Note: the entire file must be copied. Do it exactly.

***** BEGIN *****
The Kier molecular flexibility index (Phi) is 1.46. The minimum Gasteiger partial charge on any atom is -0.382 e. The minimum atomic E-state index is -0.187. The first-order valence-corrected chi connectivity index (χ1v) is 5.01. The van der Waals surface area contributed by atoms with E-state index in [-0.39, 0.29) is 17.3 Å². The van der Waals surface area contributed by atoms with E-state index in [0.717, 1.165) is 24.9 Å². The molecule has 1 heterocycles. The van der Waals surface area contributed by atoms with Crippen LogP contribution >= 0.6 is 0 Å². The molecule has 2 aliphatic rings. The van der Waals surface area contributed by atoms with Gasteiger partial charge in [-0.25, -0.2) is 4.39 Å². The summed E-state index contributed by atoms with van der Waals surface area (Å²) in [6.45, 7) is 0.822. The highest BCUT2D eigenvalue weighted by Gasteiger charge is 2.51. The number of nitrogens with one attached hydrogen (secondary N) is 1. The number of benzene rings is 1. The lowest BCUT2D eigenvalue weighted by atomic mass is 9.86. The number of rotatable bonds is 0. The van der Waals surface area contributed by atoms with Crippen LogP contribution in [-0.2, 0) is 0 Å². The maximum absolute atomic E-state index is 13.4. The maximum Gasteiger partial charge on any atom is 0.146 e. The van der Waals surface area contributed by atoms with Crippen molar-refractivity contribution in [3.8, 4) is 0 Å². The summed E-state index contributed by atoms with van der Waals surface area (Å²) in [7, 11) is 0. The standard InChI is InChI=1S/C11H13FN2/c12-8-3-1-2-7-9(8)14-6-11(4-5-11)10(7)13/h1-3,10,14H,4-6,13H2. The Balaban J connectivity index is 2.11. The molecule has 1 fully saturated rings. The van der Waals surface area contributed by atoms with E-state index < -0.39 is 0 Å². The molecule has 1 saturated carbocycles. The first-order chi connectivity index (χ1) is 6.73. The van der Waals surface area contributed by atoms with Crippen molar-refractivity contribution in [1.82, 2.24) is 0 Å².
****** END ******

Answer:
The Kier molecular flexibility index (Phi) is 1.46. The minimum Gasteiger partial charge on any atom is -0.382 e. The minimum atomic E-state index is -0.187. The first-order valence-corrected chi connectivity index (χ1v) is 5.01. The van der Waals surface area contributed by atoms with E-state index in [-0.39, 0.29) is 17.3 Å². The van der Waals surface area contributed by atoms with E-state index in [0.717, 1.165) is 24.9 Å². The molecule has 1 heterocycles. The van der Waals surface area contributed by atoms with Crippen LogP contribution >= 0.6 is 0 Å². The molecule has 2 aliphatic rings. The van der Waals surface area contributed by atoms with Gasteiger partial charge in [-0.25, -0.2) is 4.39 Å². The summed E-state index contributed by atoms with van der Waals surface area (Å²) in [6.45, 7) is 0.822. The highest BCUT2D eigenvalue weighted by Gasteiger charge is 2.51. The number of nitrogens with one attached hydrogen (secondary N) is 1. The number of benzene rings is 1. The lowest BCUT2D eigenvalue weighted by atomic mass is 9.86. The number of rotatable bonds is 0. The van der Waals surface area contributed by atoms with Crippen LogP contribution in [-0.2, 0) is 0 Å². The maximum absolute atomic E-state index is 13.4. The maximum Gasteiger partial charge on any atom is 0.146 e. The van der Waals surface area contributed by atoms with Crippen molar-refractivity contribution in [3.8, 4) is 0 Å². The summed E-state index contributed by atoms with van der Waals surface area (Å²) in [7, 11) is 0. The standard InChI is InChI=1S/C11H13FN2/c12-8-3-1-2-7-9(8)14-6-11(4-5-11)10(7)13/h1-3,10,14H,4-6,13H2. The Balaban J connectivity index is 2.11. The molecule has 1 fully saturated rings. The van der Waals surface area contributed by atoms with E-state index < -0.39 is 0 Å². The molecule has 1 saturated carbocycles. The first-order chi connectivity index (χ1) is 6.73. The van der Waals surface area contributed by atoms with Crippen molar-refractivity contribution in [1.82, 2.24) is 0 Å².